Currently I'm working on a branch banking application which is going to be used for all banking transactions such as Money deposit, EFT but also Campaign Management etc. (Some user roles are directly customer centered and some are employee centered)

We are thinking of using a funny language while giving user messages (error, success & info) in CRM related transactions (Not customer centered). By CRM related I mean, there are some transactions which are related with the user's own. Creating a task, Updating a campaign and viewing a customer etc.

But I'm not sure if its a good idea. Even though they're not customer related, they are still in the same application and this could decrease the consistency of our product.

What would you advise?

  • 5
    Depends what you mean by "funny" but what's more important is that they are "polite, illuminating, and helpful" (How do I get users to read error messages?).
    – Matt Obee
    Commented Aug 26, 2014 at 8:53
  • 115
    Have you got an example of what you mean by 'funny language'? Are we talking something like "LOL, U haz no monies left"? (because I hope not)
    – JonW
    Commented Aug 26, 2014 at 9:02
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    Our business unit came up with the idea. They think, if we use a less formal language in messages, users will feel less stressful and feel more connected to the application. Luckily they asked us first before changing the messages.
    – Hakan Isik
    Commented Aug 26, 2014 at 11:44
  • 6
    message in jest, user under duress, program failure
    – jwenting
    Commented Aug 26, 2014 at 13:27
  • 31
    less formal is not the same as funny.
    – Gusdor
    Commented Aug 26, 2014 at 15:18

11 Answers 11


When we’re dealing with Banking and money transfer, it is an exceptionally bad idea. Finance isn’t supposed to be funny, since it’s a very serious business. Instead, error messages should be clear and to the point what is actually wrong, and not some random fun message.

When a user receives an error message, she/he is already under pressure, since users don’t want to be wrong. Making fun of them or anything else won’t help the current stress the user is in. If you want to ease the stress for the user, a fun message could be wrongly interpreted.

What you can do is to make the error message have a nice friendly tone. Instead of “Integer expected” you could type, “This field needs a number”. That way you help the user explaining what is wrong and you lower the stress of the user, which is a good thing. However, please, stay away from funny error messages.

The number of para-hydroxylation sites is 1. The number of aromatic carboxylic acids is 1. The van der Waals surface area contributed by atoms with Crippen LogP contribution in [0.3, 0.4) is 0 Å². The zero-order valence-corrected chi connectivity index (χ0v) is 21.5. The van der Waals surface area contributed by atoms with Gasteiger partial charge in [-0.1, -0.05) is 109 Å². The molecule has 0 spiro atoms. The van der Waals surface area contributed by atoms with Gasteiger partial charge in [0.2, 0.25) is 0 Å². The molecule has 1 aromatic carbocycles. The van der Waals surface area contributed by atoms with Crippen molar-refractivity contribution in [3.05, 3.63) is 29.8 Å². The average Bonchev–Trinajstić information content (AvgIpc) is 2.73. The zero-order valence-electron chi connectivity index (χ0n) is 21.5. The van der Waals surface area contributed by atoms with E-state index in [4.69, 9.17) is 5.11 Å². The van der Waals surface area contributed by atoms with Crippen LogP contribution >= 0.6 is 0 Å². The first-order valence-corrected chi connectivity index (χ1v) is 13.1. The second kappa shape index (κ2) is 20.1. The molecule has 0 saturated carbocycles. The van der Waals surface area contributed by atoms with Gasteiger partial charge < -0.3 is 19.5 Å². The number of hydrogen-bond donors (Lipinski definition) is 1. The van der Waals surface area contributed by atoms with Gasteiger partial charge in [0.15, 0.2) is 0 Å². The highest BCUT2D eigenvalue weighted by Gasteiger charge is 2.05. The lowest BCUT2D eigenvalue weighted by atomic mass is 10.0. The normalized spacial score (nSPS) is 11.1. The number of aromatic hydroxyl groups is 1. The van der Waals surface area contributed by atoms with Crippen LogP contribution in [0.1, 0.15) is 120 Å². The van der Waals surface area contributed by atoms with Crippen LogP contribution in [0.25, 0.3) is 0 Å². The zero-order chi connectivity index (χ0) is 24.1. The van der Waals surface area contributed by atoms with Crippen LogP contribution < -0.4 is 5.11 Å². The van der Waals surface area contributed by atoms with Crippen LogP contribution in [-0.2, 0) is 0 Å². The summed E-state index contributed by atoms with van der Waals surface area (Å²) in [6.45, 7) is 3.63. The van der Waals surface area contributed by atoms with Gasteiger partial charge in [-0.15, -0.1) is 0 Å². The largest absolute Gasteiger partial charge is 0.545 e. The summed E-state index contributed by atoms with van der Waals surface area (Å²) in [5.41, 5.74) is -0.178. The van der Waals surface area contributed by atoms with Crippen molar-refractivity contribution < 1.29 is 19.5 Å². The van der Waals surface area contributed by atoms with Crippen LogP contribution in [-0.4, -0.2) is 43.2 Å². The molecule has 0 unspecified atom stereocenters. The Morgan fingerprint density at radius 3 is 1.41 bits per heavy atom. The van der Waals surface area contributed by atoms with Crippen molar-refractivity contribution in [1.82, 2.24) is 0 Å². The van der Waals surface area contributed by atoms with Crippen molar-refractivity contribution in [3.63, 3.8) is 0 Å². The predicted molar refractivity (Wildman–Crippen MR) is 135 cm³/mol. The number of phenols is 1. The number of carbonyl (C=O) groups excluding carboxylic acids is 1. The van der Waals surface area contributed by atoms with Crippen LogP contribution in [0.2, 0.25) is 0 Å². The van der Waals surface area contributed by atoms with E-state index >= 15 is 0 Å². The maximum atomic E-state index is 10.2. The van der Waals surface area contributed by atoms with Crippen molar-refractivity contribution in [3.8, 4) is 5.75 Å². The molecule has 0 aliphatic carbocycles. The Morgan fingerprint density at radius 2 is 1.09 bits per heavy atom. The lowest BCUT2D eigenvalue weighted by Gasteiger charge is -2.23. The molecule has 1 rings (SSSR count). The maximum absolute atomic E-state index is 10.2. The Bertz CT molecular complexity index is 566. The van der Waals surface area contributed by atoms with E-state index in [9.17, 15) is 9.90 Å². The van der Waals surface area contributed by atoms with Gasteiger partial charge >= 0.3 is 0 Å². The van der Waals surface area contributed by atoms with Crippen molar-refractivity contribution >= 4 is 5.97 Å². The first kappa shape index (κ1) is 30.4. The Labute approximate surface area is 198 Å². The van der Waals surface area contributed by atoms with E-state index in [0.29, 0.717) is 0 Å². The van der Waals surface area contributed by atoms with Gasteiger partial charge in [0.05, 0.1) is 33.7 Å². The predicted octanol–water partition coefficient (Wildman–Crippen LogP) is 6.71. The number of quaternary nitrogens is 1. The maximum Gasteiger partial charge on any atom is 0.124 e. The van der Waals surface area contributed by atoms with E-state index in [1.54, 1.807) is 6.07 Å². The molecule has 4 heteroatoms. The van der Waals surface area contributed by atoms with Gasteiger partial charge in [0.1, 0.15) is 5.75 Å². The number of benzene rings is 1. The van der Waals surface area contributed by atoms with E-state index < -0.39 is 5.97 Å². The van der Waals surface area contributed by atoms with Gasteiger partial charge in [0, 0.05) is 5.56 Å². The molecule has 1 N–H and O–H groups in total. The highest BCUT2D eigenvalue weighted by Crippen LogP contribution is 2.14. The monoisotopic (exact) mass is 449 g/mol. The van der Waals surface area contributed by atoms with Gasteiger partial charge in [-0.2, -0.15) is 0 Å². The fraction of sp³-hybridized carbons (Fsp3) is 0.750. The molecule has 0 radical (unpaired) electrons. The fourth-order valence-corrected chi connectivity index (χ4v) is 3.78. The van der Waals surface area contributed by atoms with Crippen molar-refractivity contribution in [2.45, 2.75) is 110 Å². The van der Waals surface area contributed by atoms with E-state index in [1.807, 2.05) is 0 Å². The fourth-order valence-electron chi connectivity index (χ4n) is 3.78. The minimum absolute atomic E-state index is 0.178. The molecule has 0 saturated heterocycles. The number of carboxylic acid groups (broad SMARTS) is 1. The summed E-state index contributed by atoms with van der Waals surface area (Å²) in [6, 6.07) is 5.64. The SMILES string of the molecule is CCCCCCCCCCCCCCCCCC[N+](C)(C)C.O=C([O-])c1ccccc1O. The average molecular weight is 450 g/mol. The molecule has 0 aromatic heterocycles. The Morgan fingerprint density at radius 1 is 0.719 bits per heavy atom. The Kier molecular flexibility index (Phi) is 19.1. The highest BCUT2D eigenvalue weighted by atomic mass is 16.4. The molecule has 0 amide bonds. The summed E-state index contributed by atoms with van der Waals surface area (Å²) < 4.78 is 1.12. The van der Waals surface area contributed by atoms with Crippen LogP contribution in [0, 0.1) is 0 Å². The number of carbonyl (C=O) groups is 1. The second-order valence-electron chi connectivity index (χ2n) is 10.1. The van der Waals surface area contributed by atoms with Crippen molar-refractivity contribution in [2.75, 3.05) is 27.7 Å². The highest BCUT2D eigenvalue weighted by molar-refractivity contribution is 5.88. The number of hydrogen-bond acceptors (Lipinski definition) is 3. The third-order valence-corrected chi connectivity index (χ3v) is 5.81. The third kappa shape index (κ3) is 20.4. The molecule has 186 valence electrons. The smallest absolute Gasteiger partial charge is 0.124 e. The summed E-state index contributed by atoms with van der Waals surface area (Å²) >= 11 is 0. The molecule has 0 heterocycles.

• 8
    Completely agree with you. For more info on what's appropriate in which situation, MailChimp's done a great job documenting it in their Voice & Tone guide.
    – Vince C
    Commented Aug 26, 2014 at 12:25
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    I think as long as the message is informational and not just funny, it should be fine. But as you said, you should be very careful with the tone of what you do. You can't do funny things all the time, even in a less stressful environment. Just pick and choose when the appropriate time is.
    – UXerUIer
    Commented Aug 26, 2014 at 13:44
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    @HakanIsik Thanks! "Our business unit" - let me guess... Marketing? ;-) Commented Aug 26, 2014 at 13:54
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    I would also add that a 'funny' error message might give the impression that the site has been compromised since in finance that would appear unprofessional and out of place. Nobody wants to feel like their banking information isn't in professional hands.
    – leigero
    Commented Aug 27, 2014 at 5:28
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    I strongly agree with the sentiment that "funny" error messages would never be appropriate in a banking or finance application under any circumstance. EVER. Seriously, consider your definition of funny. I'll bet your team couldn't even agree unanimously on the definition of "funny." Will you have any foreign users who don't understand English idioms, let alone clever humor in a non-native language? Is anything funny when you're dealing with finances and errors occur? Commented Aug 28, 2014 at 7:26

I would say that you can make the error messages more personal and "human sounding" without resorting to trying to be funny.

For example, a message that says

"Error processing transaction"

can be translated to

"We are very sorry, but something went wrong."

"We are very sorry, but something went wrong and we did not send this transaction."

They key is to make the messages sound like a real person who is trying their very best to help the user.

  • 47